My guest on this program is Will Storr, British novelist and long-form journalist. He has reported from refugee camps in Africa, war-torn rural Colombia, and remote Aboriginal communities in Australia. He is a contributing editor at Esquire, and his stories have appeared in many periodicals. In 2012, he was presented with the Amnesty International award for his work on sexual violence against men. He is the author most recently of The Unpersuadables: Adventures with the Enemies of Science. Continue reading
This program features a conversation with Laurence Steinberg, Distinguished Professor of Psychology at Temple University. He is a nationally recognized expert on parent-child relations and psychological development during adolescence, and the author of the leading Continue reading
This program features a conversation with Michael Graziano, Professor of Neuroscience at Princeton University. Author of several non-fiction books, his most recent is Consciousness and the Social Brain, in which he presents a theory for how the brain produces consciousness. He has also written novels, children’s books, and music.
This program features a conversation with Marcelo Gleiser, the Appleton Professor of Natural Philosophy and Professor of Physics and Astronomy at Dartmouth College. He is the author of four books, most recently The Island of Knowledge: The Limits of Science and the Search for Meaning. This book addresses such questions as, “Do all questions Continue reading
On this program, we talk with Jennifer Ouellette, science writer and author most recently of Me, Myself, and Why: Searching for the Science of Self. She draws on cutting-edge research in genetics, neuroscience, and psychology to explore the mysteries of human identity and behavior.
This program features a conversation with Michael Tomasello, author of Origins of Human Communication, and most recently, A Natural History of Human Thinking. He is Co-Director of the Max Planck Institute for Evolutionary Anthropology in Leipzig, Germany.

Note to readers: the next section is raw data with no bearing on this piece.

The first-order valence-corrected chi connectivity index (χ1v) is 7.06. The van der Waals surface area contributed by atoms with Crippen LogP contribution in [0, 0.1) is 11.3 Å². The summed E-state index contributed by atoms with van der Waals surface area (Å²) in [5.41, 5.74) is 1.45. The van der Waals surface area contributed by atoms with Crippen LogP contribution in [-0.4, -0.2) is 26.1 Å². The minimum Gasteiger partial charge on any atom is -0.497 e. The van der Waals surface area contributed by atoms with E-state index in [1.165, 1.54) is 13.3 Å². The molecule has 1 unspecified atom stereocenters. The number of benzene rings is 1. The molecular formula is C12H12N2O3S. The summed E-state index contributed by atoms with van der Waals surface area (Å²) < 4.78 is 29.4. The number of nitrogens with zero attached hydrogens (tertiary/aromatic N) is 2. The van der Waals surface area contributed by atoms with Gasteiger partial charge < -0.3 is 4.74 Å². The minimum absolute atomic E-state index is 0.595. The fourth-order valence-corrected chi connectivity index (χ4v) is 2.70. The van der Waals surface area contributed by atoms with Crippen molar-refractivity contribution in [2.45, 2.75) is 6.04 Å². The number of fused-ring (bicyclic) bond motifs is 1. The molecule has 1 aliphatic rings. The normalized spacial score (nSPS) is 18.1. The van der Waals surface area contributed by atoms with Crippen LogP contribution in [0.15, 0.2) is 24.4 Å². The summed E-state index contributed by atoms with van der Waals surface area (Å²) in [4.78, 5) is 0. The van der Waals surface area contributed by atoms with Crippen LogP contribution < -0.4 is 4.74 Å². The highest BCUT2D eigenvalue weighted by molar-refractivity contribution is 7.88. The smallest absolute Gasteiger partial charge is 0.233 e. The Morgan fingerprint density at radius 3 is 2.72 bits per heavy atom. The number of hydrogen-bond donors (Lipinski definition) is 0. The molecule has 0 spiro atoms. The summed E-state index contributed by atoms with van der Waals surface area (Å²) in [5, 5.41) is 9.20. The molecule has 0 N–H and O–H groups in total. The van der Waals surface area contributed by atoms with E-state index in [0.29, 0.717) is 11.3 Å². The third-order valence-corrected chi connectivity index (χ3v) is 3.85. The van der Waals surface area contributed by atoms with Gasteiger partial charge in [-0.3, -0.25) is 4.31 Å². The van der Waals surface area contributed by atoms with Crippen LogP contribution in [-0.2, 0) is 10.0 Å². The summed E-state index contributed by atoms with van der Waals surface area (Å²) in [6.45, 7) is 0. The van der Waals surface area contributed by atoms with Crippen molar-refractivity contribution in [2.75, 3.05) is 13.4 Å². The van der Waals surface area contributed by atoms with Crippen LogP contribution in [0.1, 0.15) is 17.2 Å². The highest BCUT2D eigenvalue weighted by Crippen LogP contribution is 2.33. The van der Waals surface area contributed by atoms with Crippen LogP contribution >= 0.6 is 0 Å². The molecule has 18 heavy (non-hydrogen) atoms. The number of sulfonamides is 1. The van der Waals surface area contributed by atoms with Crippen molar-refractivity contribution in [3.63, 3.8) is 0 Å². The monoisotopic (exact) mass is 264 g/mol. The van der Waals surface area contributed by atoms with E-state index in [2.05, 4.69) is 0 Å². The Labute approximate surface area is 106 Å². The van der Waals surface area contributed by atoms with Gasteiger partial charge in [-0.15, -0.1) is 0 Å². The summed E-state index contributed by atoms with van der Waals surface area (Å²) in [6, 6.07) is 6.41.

Mary Roach is the author of five books, and has written for Wired, National Geographic, and the New York Times Magazine, among others. Her most recent book is Gulp: Adventures on the Alimentary Canal, which like all her books is as much about human beings as it is human bodies.
Jennifer Michael Hecht is the author of the bestseller Doubt: A History, a history of religious and philosophical doubt all over the world, throughout history. Her new book is Stay: A History of Suicide and the Philosophies Against It. Hecht’s The End of the Soul: Scientific Modernity, Atheism, and Anthropology won Phi Beta Kappa’s 2004 Ralph Waldo Emerson Award “For scholarly studies that contribute significantly to interpretations of the intellectual and cultural condition of humanity.” Her The Happiness Myth brings a historical eye to modern wisdom about how to lead a good life.
Bill McKibben is Schumann Distinguished Scholar at Middlebury College, and the author of more than a dozen books, including The End of Nature, Deep Economy: The Wealth of Communities and the Durable Future, Eaarth: Making a Life on a Tough New Planet and most recently Oil and Honey: The Education of an Unlikely Activist.. He is also the founder of 350.org, the global climate campaign that has been actively involved in the fight against climate change, including taking action against the oil companies, the Keystone XL pipeline, and hydraulic fracturing, commonly known as fracking. He is also a fellow of the Continue reading